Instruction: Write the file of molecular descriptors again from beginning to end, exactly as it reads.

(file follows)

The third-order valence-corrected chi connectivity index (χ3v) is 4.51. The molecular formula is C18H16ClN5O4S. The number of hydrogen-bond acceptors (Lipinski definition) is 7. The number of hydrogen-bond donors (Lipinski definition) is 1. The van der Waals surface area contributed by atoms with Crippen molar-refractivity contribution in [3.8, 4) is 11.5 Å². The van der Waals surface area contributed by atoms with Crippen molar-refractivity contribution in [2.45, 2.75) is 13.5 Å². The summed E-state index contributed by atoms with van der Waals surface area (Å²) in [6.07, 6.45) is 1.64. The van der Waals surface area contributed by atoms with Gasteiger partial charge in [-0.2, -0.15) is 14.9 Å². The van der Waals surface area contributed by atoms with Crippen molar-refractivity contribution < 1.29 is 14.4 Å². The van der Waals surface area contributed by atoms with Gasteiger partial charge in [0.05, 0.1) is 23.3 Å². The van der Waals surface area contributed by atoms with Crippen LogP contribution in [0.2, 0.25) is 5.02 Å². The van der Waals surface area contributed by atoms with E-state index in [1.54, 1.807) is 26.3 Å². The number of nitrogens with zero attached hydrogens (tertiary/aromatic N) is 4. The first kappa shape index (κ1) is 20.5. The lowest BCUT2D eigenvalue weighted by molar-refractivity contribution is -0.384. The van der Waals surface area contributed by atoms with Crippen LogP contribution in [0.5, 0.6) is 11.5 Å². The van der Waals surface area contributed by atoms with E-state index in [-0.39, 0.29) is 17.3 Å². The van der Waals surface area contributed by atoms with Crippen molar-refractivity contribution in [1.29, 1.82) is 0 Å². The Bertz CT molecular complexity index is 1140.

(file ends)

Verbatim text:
The third-order valence-corrected chi connectivity index (χ3v) is 4.51. The molecular formula is C18H16ClN5O4S. The number of hydrogen-bond acceptors (Lipinski definition) is 7. The number of hydrogen-bond donors (Lipinski definition) is 1. The van der Waals surface area contributed by atoms with Crippen molar-refractivity contribution in [3.8, 4) is 11.5 Å². The van der Waals surface area contributed by atoms with Crippen molar-refractivity contribution in [2.45, 2.75) is 13.5 Å². The summed E-state index contributed by atoms with van der Waals surface area (Å²) in [6.07, 6.45) is 1.64. The van der Waals surface area contributed by atoms with Gasteiger partial charge in [-0.2, -0.15) is 14.9 Å². The van der Waals surface area contributed by atoms with Crippen molar-refractivity contribution < 1.29 is 14.4 Å². The van der Waals surface area contributed by atoms with Gasteiger partial charge in [0.05, 0.1) is 23.3 Å². The van der Waals surface area contributed by atoms with Crippen LogP contribution in [0.2, 0.25) is 5.02 Å². The van der Waals surface area contributed by atoms with E-state index in [1.54, 1.807) is 26.3 Å². The number of nitrogens with zero attached hydrogens (tertiary/aromatic N) is 4. The first kappa shape index (κ1) is 20.5. The lowest BCUT2D eigenvalue weighted by molar-refractivity contribution is -0.384. The van der Waals surface area contributed by atoms with Crippen LogP contribution in [0.5, 0.6) is 11.5 Å². The van der Waals surface area contributed by atoms with E-state index in [-0.39, 0.29) is 17.3 Å². The van der Waals surface area contributed by atoms with Crippen molar-refractivity contribution in [1.29, 1.82) is 0 Å². The Bertz CT molecular complexity index is 1140.